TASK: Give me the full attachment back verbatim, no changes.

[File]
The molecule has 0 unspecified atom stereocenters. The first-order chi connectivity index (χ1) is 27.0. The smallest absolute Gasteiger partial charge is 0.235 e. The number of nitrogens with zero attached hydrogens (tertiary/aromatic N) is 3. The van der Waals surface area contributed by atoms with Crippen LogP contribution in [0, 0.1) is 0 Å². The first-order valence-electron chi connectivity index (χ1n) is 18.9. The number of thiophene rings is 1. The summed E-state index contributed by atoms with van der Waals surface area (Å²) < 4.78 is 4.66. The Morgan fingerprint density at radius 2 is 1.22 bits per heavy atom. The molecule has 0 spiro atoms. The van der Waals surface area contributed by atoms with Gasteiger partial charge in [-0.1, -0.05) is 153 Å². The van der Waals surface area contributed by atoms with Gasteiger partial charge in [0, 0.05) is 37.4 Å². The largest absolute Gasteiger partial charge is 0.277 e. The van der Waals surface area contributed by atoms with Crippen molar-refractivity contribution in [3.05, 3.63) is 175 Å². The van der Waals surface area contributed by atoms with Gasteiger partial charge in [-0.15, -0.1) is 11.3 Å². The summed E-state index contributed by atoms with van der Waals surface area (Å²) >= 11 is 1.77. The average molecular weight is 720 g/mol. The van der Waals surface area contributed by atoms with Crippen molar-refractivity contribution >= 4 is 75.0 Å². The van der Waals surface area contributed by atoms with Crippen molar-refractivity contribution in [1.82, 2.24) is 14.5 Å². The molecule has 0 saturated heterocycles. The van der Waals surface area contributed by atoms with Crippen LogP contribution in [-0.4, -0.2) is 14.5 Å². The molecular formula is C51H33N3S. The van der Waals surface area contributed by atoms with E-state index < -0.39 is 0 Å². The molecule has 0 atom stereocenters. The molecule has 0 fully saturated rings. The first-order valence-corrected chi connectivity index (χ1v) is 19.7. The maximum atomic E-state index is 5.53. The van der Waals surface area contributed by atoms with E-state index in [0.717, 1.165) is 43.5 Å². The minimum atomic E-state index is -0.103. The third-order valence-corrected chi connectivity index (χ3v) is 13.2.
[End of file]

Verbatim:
The molecule has 0 unspecified atom stereocenters. The first-order chi connectivity index (χ1) is 27.0. The smallest absolute Gasteiger partial charge is 0.235 e. The number of nitrogens with zero attached hydrogens (tertiary/aromatic N) is 3. The van der Waals surface area contributed by atoms with Crippen LogP contribution in [0, 0.1) is 0 Å². The first-order valence-electron chi connectivity index (χ1n) is 18.9. The number of thiophene rings is 1. The summed E-state index contributed by atoms with van der Waals surface area (Å²) < 4.78 is 4.66. The Morgan fingerprint density at radius 2 is 1.22 bits per heavy atom. The molecule has 0 spiro atoms. The van der Waals surface area contributed by atoms with Gasteiger partial charge in [-0.1, -0.05) is 153 Å². The van der Waals surface area contributed by atoms with Gasteiger partial charge in [0, 0.05) is 37.4 Å². The largest absolute Gasteiger partial charge is 0.277 e. The van der Waals surface area contributed by atoms with Crippen molar-refractivity contribution in [3.05, 3.63) is 175 Å². The van der Waals surface area contributed by atoms with Gasteiger partial charge in [-0.15, -0.1) is 11.3 Å². The summed E-state index contributed by atoms with van der Waals surface area (Å²) >= 11 is 1.77. The average molecular weight is 720 g/mol. The van der Waals surface area contributed by atoms with Crippen molar-refractivity contribution >= 4 is 75.0 Å². The van der Waals surface area contributed by atoms with Crippen molar-refractivity contribution in [1.82, 2.24) is 14.5 Å². The molecule has 0 saturated heterocycles. The van der Waals surface area contributed by atoms with Crippen LogP contribution in [-0.4, -0.2) is 14.5 Å². The molecular formula is C51H33N3S. The van der Waals surface area contributed by atoms with E-state index < -0.39 is 0 Å². The molecule has 0 atom stereocenters. The molecule has 0 fully saturated rings. The first-order valence-corrected chi connectivity index (χ1v) is 19.7. The maximum atomic E-state index is 5.53. The van der Waals surface area contributed by atoms with E-state index in [0.717, 1.165) is 43.5 Å². The minimum atomic E-state index is -0.103. The third-order valence-corrected chi connectivity index (χ3v) is 13.2.